Influence of landscape context on patterns of occupancy, abundance, and gene flow among collared lizards in the Flint Hills of Kansas

TitleInfluence of landscape context on patterns of occupancy, abundance, and gene flow among collared lizards in the Flint Hills of Kansas
Publication TypeThesis
Year of Publication2010
AuthorsBlevins, E
AdvisorWith, KA
DegreeMS Thesis
UniversityKansas State University
CityManhattan, KS
Thesis TypeM.S. Thesis
Accession NumberKNZ001443
KeywordsCrotaphytus collaris, landscape context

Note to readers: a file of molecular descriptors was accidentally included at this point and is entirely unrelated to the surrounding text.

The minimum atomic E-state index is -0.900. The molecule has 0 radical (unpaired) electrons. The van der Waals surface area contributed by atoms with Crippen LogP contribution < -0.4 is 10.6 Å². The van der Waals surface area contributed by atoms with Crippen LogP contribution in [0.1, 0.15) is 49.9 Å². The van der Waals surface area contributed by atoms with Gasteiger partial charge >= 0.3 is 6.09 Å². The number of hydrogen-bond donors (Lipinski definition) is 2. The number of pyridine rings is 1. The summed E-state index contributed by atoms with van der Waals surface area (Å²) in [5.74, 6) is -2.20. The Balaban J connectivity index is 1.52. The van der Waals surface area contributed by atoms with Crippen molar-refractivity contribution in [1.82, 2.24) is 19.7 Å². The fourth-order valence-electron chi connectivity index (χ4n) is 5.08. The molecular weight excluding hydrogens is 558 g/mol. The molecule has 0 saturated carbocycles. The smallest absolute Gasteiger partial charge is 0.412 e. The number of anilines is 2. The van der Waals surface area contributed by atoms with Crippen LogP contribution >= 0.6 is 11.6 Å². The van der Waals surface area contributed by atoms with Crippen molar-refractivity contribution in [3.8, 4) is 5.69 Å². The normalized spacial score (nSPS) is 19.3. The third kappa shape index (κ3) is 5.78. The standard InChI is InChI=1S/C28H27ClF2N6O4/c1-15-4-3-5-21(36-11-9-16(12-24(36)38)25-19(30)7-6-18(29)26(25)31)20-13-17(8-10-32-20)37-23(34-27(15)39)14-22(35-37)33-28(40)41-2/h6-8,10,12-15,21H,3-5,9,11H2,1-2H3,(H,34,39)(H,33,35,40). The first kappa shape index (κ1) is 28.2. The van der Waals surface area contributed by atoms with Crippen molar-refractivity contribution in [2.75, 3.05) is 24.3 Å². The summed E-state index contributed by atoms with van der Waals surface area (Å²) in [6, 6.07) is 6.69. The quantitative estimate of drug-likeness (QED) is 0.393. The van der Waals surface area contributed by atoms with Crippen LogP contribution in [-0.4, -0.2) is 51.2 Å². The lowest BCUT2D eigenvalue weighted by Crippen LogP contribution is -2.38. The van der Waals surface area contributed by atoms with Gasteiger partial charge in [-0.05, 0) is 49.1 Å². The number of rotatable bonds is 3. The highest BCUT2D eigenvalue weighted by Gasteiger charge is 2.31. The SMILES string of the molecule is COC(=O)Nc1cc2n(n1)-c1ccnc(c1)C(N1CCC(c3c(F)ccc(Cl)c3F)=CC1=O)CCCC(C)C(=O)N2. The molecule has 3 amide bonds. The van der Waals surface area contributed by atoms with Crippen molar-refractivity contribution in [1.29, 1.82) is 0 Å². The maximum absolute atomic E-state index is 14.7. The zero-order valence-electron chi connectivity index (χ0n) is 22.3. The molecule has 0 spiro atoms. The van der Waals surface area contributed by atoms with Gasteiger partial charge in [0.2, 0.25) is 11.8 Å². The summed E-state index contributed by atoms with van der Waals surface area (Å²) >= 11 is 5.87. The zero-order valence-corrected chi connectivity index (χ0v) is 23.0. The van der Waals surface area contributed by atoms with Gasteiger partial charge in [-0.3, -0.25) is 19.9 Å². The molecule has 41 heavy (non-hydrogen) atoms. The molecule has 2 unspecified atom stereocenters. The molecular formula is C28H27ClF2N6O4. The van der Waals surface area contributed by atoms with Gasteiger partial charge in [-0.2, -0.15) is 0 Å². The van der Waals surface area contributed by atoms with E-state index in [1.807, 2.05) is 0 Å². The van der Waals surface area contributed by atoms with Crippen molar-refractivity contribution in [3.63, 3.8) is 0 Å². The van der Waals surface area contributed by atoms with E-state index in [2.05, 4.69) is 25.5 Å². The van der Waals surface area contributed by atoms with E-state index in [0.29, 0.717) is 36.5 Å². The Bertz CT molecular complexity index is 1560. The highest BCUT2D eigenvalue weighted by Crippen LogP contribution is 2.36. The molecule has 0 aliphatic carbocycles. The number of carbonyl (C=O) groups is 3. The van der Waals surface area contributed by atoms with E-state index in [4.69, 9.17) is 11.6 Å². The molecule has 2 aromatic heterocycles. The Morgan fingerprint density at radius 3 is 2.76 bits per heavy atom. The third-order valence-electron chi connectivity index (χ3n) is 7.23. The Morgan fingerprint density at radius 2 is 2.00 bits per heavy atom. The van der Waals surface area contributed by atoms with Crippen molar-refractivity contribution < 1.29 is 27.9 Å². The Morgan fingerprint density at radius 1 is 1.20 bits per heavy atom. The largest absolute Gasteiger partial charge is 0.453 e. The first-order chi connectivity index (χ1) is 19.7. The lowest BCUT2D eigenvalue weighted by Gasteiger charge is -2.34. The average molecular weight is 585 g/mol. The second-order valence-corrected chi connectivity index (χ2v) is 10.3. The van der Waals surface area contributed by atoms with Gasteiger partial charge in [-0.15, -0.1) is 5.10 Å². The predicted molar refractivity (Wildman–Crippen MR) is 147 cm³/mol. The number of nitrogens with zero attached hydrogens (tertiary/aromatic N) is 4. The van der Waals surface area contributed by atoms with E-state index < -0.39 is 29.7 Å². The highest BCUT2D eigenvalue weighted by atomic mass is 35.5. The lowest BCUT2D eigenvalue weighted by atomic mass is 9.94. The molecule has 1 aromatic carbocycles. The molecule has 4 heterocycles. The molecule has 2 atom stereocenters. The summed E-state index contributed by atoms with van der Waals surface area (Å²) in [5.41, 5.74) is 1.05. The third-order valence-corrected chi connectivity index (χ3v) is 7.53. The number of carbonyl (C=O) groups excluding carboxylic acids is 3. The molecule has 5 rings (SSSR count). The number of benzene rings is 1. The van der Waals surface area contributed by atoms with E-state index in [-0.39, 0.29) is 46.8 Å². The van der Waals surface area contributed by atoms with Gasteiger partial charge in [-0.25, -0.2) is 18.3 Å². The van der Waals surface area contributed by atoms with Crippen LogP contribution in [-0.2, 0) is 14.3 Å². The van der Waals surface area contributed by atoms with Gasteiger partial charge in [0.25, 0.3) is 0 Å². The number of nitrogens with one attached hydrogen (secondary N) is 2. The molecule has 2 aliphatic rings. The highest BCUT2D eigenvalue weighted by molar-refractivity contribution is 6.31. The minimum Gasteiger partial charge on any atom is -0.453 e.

Organisms exist within complex landscapes, and landscape features may influence multiple aspects of a species’ distribution within the landscape, including patch occupancy, abundance within patches, and population genetic diversity at a local or regional scale. We took two approaches to identify the relative importance of landscape context for populations of the Eastern Collared Lizard (Crotaphytus collaris collaris) in the northern Flint Hills of Kansas. First, we conducted surveys at limestone outcrops in experimental watersheds managed under different burning and grazing practices. Habitat occupancy and lizard abundance were estimated by constructing models that incorporated aspects of the environment at multiple scales. Both abundance and occupancy were higher on rock ledges that had more crevices, greater complexity in vegetation, covered a larger area, and were more prominent than available habitat. Abundance and occupancy were also higher in watersheds that were burned frequently (1–2 year intervals), but grazing only had a significant effect in less frequently burned (four–year burn interval) watersheds. Our second approach was to measure genetic diversity and population genetic differentiation and relate these measures to differences in landscape context. We sampled collared lizard DNA at four locations (sample sites < 45 km apart) and analyzed trends in 10 polymorphic microsatellite loci. We found evidence for low genetic variability and moderate population differentiation among our sample sites relative to estimates reported in the literature at the core of the species’ range. Differences in migration rates and ancestry among sampling locations also appear to correspond to differences in landscape resistance based on land cover and rock availability. Thus, it appears that habitat management may influence the suitability of habitat patches at the local scale, and that differences in land cover and rock availability may influence the connectivity of populations at the landscape scale.